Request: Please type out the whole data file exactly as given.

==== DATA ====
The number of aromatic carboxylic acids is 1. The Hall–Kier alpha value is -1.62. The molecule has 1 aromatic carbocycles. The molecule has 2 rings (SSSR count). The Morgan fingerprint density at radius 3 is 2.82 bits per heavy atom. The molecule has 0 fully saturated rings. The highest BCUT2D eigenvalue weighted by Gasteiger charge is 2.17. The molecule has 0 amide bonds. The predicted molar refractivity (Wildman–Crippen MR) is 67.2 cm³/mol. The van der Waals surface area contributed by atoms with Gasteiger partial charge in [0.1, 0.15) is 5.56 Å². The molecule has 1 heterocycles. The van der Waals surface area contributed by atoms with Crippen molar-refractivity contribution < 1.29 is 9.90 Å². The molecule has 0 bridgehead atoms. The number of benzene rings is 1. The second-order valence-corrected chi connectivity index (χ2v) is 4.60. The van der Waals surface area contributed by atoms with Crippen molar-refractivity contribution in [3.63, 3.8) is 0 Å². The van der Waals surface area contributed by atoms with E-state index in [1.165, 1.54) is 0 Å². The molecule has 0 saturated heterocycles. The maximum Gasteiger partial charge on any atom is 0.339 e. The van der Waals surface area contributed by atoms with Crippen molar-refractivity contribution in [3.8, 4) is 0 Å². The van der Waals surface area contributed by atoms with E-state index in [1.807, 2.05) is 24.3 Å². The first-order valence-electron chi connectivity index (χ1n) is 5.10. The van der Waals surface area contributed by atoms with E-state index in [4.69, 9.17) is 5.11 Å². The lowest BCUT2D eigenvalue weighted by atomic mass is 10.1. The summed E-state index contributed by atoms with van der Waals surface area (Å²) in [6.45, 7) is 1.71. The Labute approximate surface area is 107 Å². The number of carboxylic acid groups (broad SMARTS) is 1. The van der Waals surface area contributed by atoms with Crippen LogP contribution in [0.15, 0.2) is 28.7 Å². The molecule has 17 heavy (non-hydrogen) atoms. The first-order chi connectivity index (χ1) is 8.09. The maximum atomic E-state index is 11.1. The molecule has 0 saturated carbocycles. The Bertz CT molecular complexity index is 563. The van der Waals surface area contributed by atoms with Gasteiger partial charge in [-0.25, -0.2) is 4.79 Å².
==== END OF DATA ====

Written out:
The number of aromatic carboxylic acids is 1. The Hall–Kier alpha value is -1.62. The molecule has 1 aromatic carbocycles. The molecule has 2 rings (SSSR count). The Morgan fingerprint density at radius 3 is 2.82 bits per heavy atom. The molecule has 0 fully saturated rings. The highest BCUT2D eigenvalue weighted by Gasteiger charge is 2.17. The molecule has 0 amide bonds. The predicted molar refractivity (Wildman–Crippen MR) is 67.2 cm³/mol. The van der Waals surface area contributed by atoms with Gasteiger partial charge in [0.1, 0.15) is 5.56 Å². The molecule has 1 heterocycles. The van der Waals surface area contributed by atoms with Crippen molar-refractivity contribution < 1.29 is 9.90 Å². The molecule has 0 bridgehead atoms. The number of benzene rings is 1. The second-order valence-corrected chi connectivity index (χ2v) is 4.60. The van der Waals surface area contributed by atoms with Crippen molar-refractivity contribution in [3.63, 3.8) is 0 Å². The van der Waals surface area contributed by atoms with E-state index in [1.165, 1.54) is 0 Å². The molecule has 0 saturated heterocycles. The maximum Gasteiger partial charge on any atom is 0.339 e. The van der Waals surface area contributed by atoms with Crippen molar-refractivity contribution in [3.8, 4) is 0 Å². The van der Waals surface area contributed by atoms with E-state index in [1.807, 2.05) is 24.3 Å². The first-order valence-electron chi connectivity index (χ1n) is 5.10. The van der Waals surface area contributed by atoms with E-state index in [4.69, 9.17) is 5.11 Å². The lowest BCUT2D eigenvalue weighted by atomic mass is 10.1. The summed E-state index contributed by atoms with van der Waals surface area (Å²) in [6.45, 7) is 1.71. The Labute approximate surface area is 107 Å². The number of carboxylic acid groups (broad SMARTS) is 1. The van der Waals surface area contributed by atoms with Crippen LogP contribution in [0.15, 0.2) is 28.7 Å². The molecule has 17 heavy (non-hydrogen) atoms. The first-order chi connectivity index (χ1) is 8.09. The maximum atomic E-state index is 11.1. The molecule has 0 saturated carbocycles. The Bertz CT molecular complexity index is 563. The van der Waals surface area contributed by atoms with Gasteiger partial charge in [-0.25, -0.2) is 4.79 Å².